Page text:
I’m : a programmer, writer, podcaster, geek, and coffee enthusiast.

Learning from competition

I experimented with custom fonts in Instapaper last year, but my efforts fizzled out. Before iOS 5, rendering custom fonts in a UIWebView on iOS was extremely buggy and slow. And nearly all of my licensing inquiries to font foundries went unanswered, so I couldn’t legally ship any of the fonts I wanted even if I could get them to work well. So I tabled the custom-fonts idea.

But I tabled it for too long. When Readability launched their competing app last week, their custom fonts received high praise and Instapaper’s looked pretty tired by comparison.

I could have interpreted this defensively and complacently: “Georgia and Verdana are great, versatile, highly screen-readable fonts! I don’t need to do what competitors do! Newer isn’t always better! My crusty old fonts have some technical advantage that you don’t care about!” And so on.

That would have just made me look stubborn and out of touch, failing to understand (in fact, trying very hard not to understand) why newer fonts could be attractive to customers, and failing to admit that I should have done it first.

Instead, I’m taking this misstep as a wake-up call: I missed an important opportunity that’s necessary for the long-term competitiveness of my product. So I’ve spent most of the last week testing tons of reading fonts, getting feedback from designers I respect, narrowing it down to a handful of great choices, and negotiating with their foundries for inclusion into the next version of Instapaper.1 And the results in testing so far are awesome. I wish someone had kicked my complacent ass about fonts sooner.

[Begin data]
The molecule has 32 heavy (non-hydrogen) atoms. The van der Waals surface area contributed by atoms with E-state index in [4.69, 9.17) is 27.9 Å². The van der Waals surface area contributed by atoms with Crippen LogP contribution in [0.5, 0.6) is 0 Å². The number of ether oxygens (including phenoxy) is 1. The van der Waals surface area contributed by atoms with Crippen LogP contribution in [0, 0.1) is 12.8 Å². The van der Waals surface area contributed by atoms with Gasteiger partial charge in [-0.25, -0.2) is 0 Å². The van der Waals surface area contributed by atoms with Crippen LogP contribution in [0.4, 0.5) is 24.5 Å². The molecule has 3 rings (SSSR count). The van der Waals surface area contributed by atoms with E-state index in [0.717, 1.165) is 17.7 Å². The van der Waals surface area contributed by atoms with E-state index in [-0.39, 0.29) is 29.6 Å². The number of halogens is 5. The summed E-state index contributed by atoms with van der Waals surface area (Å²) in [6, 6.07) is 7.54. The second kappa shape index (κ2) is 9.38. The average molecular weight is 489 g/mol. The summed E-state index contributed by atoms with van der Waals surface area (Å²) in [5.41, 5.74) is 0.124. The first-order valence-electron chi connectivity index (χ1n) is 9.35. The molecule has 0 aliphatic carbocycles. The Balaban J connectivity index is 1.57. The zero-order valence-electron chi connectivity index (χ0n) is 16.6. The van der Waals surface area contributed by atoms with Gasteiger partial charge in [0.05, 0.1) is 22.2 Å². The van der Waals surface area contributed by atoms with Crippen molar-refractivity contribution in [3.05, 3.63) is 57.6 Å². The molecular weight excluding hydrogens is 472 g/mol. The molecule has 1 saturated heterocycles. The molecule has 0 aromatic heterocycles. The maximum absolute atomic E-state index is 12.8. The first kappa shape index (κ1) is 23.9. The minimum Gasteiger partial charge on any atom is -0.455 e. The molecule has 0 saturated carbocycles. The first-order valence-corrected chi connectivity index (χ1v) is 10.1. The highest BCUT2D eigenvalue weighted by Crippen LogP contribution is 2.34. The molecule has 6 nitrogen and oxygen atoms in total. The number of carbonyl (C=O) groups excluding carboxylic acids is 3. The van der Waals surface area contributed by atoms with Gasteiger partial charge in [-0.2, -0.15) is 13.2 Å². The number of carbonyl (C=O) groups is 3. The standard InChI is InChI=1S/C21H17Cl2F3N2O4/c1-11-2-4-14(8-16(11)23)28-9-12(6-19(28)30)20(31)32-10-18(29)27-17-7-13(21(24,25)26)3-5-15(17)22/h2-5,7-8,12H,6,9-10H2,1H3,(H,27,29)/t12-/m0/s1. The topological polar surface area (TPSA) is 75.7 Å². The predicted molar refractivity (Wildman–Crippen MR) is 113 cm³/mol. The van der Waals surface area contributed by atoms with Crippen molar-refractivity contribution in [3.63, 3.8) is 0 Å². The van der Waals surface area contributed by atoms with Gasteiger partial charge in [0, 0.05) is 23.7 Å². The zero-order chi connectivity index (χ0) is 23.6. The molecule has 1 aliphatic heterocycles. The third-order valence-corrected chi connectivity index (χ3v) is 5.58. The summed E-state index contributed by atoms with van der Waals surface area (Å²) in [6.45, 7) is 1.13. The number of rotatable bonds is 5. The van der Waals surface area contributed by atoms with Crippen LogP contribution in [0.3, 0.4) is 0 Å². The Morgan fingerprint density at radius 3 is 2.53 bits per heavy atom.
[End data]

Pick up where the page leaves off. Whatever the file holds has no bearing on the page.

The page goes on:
Reacting well to competition requires critical analysis of your own product and its shortcomings, and a complete, open-minded understanding of why people might choose your competitors.

They’re not fanboys. They’re not brainwashed by “marketing”. Your competitors’ customers aren’t passing on your product because they’re stupid or irrational.

They’re choosing your competitors for good reasons, and denying the existence of such good reasons will only ensure that your product never overcomes them.

One of the reasons Apple has been able to quickly dominate so many markets is that their competitors have largely reacted defensively.

Windows Phone 7 and Windows 8 are interesting and relevant because, after years of denial, Microsoft has finally (and only very recently) started to admit to themselves that Apple had some very good ideas and products that Microsoft needed to take seriously.

I honestly can’t tell whether Google thinks Apple’s ideas are good. (Except the ones they copy. I guess they think those are good, at least.) But Google has — publicly, at least — always seemed to think that Android is the best at everything and its dominance everywhere is inevitable. I wonder: do the higher-ups at Google really not see the flaws in their products?

That’s why Microsoft is so much more interesting today: while Google seems to think they don’t need to change anything and Apple’s customers are brainwashed by marketing, Ballmer has shut up about Apple publicly and Microsoft is making radical changes.

  1. Mini-spoiler: Only one of my currently chosen fonts is in Readability. ↩︎